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ASU Electronic Theses and Dissertations


This collection includes most of the ASU Theses and Dissertations from 2011 to present. ASU Theses and Dissertations are available in downloadable PDF format; however, a small percentage of items are under embargo. Information about the dissertations/theses includes degree information, committee members, an abstract, supporting data or media.

In addition to the electronic theses found in the ASU Digital Repository, ASU Theses and Dissertations can be found in the ASU Library Catalog.

Dissertations and Theses granted by Arizona State University are archived and made available through a joint effort of the ASU Graduate College and the ASU Libraries. For more information or questions about this collection contact or visit the Digital Repository ETD Library Guide or contact the ASU Graduate College at gradformat@asu.edu.


Persistent cooperation between unrelated conspecifics rarely occurs in mature eusocial insect societies. In this dissertation, I present evidence of non-kin cooperation in the Nearctic honey ant Myrmecocystus mendax. Using microsatellite markers, I show that mature colonies in the Sierra Ancha Mountain of central Arizona contain multiple unrelated matrilines, an observation that is consistent with primary polygyny. In contrast, similar analyses suggest that colonies in the Chiricahua Mountains of southeastern Arizona are primarily monogynous. These interpretations are consistent with field and laboratory observations. Whereas cooperative colony founding was observed frequently among groups of Sierra Ancha foundresses, founding in the Chiricahua population …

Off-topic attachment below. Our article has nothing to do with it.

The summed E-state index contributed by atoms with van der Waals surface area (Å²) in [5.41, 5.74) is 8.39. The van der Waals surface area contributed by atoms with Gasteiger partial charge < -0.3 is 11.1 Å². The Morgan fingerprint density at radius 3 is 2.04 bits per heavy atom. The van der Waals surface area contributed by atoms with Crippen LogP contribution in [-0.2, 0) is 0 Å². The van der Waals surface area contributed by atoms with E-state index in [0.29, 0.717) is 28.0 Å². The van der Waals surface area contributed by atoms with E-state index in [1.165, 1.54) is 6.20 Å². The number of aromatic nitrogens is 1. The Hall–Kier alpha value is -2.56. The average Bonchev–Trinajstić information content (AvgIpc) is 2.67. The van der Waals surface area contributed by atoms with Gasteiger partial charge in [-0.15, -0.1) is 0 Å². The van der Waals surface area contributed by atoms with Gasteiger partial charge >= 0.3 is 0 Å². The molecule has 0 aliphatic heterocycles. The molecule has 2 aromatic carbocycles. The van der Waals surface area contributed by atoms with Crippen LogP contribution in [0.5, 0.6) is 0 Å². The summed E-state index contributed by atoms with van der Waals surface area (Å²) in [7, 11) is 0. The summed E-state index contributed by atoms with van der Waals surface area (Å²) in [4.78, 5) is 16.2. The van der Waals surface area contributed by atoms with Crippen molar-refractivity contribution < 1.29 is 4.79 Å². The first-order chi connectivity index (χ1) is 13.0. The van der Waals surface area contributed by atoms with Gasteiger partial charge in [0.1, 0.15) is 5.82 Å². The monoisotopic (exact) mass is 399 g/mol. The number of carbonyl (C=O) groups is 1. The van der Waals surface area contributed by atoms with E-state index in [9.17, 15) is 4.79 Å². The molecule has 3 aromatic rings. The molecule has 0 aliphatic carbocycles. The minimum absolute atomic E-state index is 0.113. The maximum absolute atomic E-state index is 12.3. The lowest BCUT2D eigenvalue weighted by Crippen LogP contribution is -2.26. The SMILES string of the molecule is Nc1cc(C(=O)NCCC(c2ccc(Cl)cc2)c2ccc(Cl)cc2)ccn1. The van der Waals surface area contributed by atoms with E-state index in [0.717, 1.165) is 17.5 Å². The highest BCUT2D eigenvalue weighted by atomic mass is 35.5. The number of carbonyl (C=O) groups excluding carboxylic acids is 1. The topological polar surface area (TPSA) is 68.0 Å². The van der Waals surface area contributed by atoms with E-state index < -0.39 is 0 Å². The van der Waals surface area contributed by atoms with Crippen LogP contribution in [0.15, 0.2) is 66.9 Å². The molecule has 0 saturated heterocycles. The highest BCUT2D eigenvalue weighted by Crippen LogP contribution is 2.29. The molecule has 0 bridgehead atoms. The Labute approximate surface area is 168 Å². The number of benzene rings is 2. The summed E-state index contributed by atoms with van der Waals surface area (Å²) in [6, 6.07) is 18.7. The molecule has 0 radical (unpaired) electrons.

Contributors
Eriksson, Ti, Gadau, Jürgen, Taylor, Jay, et al.
Created Date
2018

Social insect colonies exhibit striking diversity in social organization. Included in this overwhelming variation in structure are differences in colony queen number. The number of queens per colony varies both intra- and interspecifically and has major impacts on the social dynamics of a colony and the fitness of its members. To understand the evolutionary transition from single to multi-queen colonies, I examined a species which exhibits variation both in mode of colony founding and in the queen number of mature colonies. The California harvester ant Pogonomyrmex californicus exhibits both variation in the number of queens that begin a colony (metrosis) …

Contributors
Overson, Rick, Gadau, Jürgen, Fewell, Jennifer H, et al.
Created Date
2011